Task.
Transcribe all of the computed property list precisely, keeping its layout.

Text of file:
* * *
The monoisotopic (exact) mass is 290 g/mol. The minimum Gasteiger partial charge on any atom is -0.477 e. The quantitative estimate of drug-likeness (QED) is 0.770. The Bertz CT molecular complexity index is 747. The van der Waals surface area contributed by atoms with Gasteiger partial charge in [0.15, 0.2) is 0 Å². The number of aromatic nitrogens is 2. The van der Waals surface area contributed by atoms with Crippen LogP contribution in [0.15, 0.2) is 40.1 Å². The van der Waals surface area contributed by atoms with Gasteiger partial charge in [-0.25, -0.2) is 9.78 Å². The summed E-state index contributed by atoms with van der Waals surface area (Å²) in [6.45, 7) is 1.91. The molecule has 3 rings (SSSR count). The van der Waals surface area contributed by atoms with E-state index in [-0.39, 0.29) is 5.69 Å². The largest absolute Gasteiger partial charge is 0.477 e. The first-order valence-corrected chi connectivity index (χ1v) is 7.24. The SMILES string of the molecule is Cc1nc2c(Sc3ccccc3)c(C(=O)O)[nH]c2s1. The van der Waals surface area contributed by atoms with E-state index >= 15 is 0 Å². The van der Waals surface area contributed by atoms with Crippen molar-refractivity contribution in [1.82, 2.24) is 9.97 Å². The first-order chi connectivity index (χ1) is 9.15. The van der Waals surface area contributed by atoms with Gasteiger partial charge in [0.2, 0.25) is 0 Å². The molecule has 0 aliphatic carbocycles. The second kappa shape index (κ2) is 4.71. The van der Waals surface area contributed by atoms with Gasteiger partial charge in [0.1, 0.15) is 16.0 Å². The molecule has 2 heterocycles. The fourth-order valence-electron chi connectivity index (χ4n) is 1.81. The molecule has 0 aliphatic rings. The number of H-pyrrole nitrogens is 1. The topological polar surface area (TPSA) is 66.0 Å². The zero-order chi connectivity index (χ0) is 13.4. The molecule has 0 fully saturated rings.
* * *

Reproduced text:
The monoisotopic (exact) mass is 290 g/mol. The minimum Gasteiger partial charge on any atom is -0.477 e. The quantitative estimate of drug-likeness (QED) is 0.770. The Bertz CT molecular complexity index is 747. The van der Waals surface area contributed by atoms with Gasteiger partial charge in [0.15, 0.2) is 0 Å². The number of aromatic nitrogens is 2. The van der Waals surface area contributed by atoms with Crippen LogP contribution in [0.15, 0.2) is 40.1 Å². The van der Waals surface area contributed by atoms with Gasteiger partial charge in [-0.25, -0.2) is 9.78 Å². The summed E-state index contributed by atoms with van der Waals surface area (Å²) in [6.45, 7) is 1.91. The molecule has 3 rings (SSSR count). The van der Waals surface area contributed by atoms with E-state index in [-0.39, 0.29) is 5.69 Å². The largest absolute Gasteiger partial charge is 0.477 e. The first-order valence-corrected chi connectivity index (χ1v) is 7.24. The SMILES string of the molecule is Cc1nc2c(Sc3ccccc3)c(C(=O)O)[nH]c2s1. The van der Waals surface area contributed by atoms with E-state index >= 15 is 0 Å². The van der Waals surface area contributed by atoms with Crippen molar-refractivity contribution in [1.82, 2.24) is 9.97 Å². The first-order chi connectivity index (χ1) is 9.15. The van der Waals surface area contributed by atoms with Gasteiger partial charge in [0.2, 0.25) is 0 Å². The molecule has 0 aliphatic carbocycles. The second kappa shape index (κ2) is 4.71. The van der Waals surface area contributed by atoms with Gasteiger partial charge in [0.1, 0.15) is 16.0 Å². The molecule has 2 heterocycles. The fourth-order valence-electron chi connectivity index (χ4n) is 1.81. The molecule has 0 aliphatic rings. The number of H-pyrrole nitrogens is 1. The topological polar surface area (TPSA) is 66.0 Å². The zero-order chi connectivity index (χ0) is 13.4. The molecule has 0 fully saturated rings.